Debate opens over law to promote culture and the arts
Just as industries across the board scramble for bits of the government´s shrunken public coffers, artists are fighting for their slice of the pie, too. Their struggle could gather momentum this month as representatives from the cultural sector open up the floor for a national dialogue on a proposed Ley General de Cultura (General Culture Law), which its advocates hope will send a lifeline to one of the country´s most overlooked sectors.
The cultural contribution to Costa Rica and its economy of culture and the arts is hugely undervalued, according to Elizabeth Fonseca, who is making her final push as legislator to get the bill into congressional debate. Fonseca, of the Citizen Action Party, will lose her seat when new lawmakers take office on May 8.
But organizations such as the alternative theater association Teatro Giratablas and performing arts network Red Costarricense de las Artes Escénicas have pledged to carry on the torch and continue lobbying for the new legal framework for culture and the arts. Fonseca and leaders of these groups spoke to the press on Tuesday at the Spanish Cultural Center in San José´s Barrio Escalante, announcing a public consultation on their bid for a new culture law.
State spending once hovered above 1 percent of the national budget but, by 2007, the government had slashed it down to a dismal 0.3 percent, according to Fonseca. A likely pillar of the law would be to improve national arts funding through measures such as offering attractive tax incentives to corporations that want to chip in.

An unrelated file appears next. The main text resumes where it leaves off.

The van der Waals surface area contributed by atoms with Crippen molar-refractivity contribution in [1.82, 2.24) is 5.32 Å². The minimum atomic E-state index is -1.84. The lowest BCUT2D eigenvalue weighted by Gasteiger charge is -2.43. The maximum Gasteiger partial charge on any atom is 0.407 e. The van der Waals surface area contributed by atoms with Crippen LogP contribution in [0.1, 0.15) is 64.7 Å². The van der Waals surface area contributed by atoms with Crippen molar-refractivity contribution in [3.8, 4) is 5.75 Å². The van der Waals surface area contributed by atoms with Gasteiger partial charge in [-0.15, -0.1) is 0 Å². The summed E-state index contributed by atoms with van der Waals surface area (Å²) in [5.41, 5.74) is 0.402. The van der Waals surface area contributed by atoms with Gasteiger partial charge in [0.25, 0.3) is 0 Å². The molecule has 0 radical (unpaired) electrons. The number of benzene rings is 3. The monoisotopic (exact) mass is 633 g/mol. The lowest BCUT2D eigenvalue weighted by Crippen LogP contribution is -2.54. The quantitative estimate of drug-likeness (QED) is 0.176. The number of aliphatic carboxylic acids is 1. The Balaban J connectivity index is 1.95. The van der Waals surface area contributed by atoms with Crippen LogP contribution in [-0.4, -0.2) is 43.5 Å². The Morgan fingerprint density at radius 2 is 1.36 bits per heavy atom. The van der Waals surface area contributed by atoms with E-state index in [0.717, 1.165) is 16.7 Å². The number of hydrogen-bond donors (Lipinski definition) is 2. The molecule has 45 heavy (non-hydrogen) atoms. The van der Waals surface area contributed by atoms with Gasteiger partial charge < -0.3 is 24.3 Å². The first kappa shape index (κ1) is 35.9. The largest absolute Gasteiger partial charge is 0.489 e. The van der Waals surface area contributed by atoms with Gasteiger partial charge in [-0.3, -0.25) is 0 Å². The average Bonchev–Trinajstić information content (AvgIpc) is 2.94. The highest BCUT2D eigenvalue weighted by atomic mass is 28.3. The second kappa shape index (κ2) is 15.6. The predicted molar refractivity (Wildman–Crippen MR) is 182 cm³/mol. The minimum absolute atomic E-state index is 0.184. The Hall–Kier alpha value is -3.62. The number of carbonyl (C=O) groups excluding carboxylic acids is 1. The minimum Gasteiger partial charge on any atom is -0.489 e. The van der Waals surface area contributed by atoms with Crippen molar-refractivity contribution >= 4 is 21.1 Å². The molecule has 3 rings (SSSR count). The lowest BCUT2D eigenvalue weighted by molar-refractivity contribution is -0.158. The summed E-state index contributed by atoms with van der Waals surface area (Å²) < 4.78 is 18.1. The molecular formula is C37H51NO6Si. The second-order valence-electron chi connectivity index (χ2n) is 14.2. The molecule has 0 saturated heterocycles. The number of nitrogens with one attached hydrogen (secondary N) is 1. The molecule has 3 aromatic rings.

Fonseca´s proposal also intends to chip away at what she described as a highly “centralized” administration in the Culture Ministry in San José, advocating greater autonomy for the arts in Costa Rica´s seven provinces.
Not everyone´s in favor of the legislation. Virginia Pérez Ratón, director and curator at the gallery Teorética who recently won the nation´s top culture prize, the Premio Magón, criticized the proposed law last year in an article in the daily La Nación, claiming it would pose a threat to independent cultural expression and could lead to a degree of state ownership of the arts and self-censorship among artists.
During Tuesday´s conference, Fonseca fired back and accused Pérez of having an “elitist” idea of what culture is.
To find out what the rest of the diverse sector thinks, the arts associations have been carrying out focus groups to assess the ideas and needs of industry members, from actors to painters to filmmakers, according to Giratablas director Giancarlo Protti.
From May 11 through 13, he said, he will participate in forums at the Spanish Cultural Center on the issue with university students, artists and academics to seek further input.
Anyone interested in information about these activities can write to email@example.com.
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